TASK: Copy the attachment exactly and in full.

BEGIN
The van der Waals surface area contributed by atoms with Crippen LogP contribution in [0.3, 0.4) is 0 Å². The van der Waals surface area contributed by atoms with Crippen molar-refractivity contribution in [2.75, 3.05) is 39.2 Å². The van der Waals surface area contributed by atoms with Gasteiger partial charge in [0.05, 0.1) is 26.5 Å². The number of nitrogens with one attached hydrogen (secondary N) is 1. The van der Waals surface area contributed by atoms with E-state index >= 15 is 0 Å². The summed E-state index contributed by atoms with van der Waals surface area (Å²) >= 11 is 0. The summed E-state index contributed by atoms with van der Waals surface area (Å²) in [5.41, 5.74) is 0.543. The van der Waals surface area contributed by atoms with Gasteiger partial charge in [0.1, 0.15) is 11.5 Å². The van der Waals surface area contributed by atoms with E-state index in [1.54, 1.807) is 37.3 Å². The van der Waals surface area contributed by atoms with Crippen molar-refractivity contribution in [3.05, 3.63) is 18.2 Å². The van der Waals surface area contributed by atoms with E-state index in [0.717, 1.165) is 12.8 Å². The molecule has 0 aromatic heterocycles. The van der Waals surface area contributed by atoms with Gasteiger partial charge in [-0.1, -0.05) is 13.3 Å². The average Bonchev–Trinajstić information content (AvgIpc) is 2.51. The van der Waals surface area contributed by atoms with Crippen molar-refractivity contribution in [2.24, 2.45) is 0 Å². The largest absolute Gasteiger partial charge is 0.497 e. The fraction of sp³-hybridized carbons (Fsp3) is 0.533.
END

The van der Waals surface area contributed by atoms with Crippen LogP contribution in [0.3, 0.4) is 0 Å². The van der Waals surface area contributed by atoms with Crippen molar-refractivity contribution in [2.75, 3.05) is 39.2 Å². The van der Waals surface area contributed by atoms with Gasteiger partial charge in [0.05, 0.1) is 26.5 Å². The number of nitrogens with one attached hydrogen (secondary N) is 1. The van der Waals surface area contributed by atoms with E-state index >= 15 is 0 Å². The summed E-state index contributed by atoms with van der Waals surface area (Å²) >= 11 is 0. The summed E-state index contributed by atoms with van der Waals surface area (Å²) in [5.41, 5.74) is 0.543. The van der Waals surface area contributed by atoms with Gasteiger partial charge in [0.1, 0.15) is 11.5 Å². The van der Waals surface area contributed by atoms with E-state index in [1.54, 1.807) is 37.3 Å². The van der Waals surface area contributed by atoms with Crippen molar-refractivity contribution in [3.05, 3.63) is 18.2 Å². The van der Waals surface area contributed by atoms with E-state index in [0.717, 1.165) is 12.8 Å². The molecule has 0 aromatic heterocycles. The van der Waals surface area contributed by atoms with Gasteiger partial charge in [-0.1, -0.05) is 13.3 Å². The average Bonchev–Trinajstić information content (AvgIpc) is 2.51. The van der Waals surface area contributed by atoms with Crippen molar-refractivity contribution in [2.24, 2.45) is 0 Å². The largest absolute Gasteiger partial charge is 0.497 e. The fraction of sp³-hybridized carbons (Fsp3) is 0.533.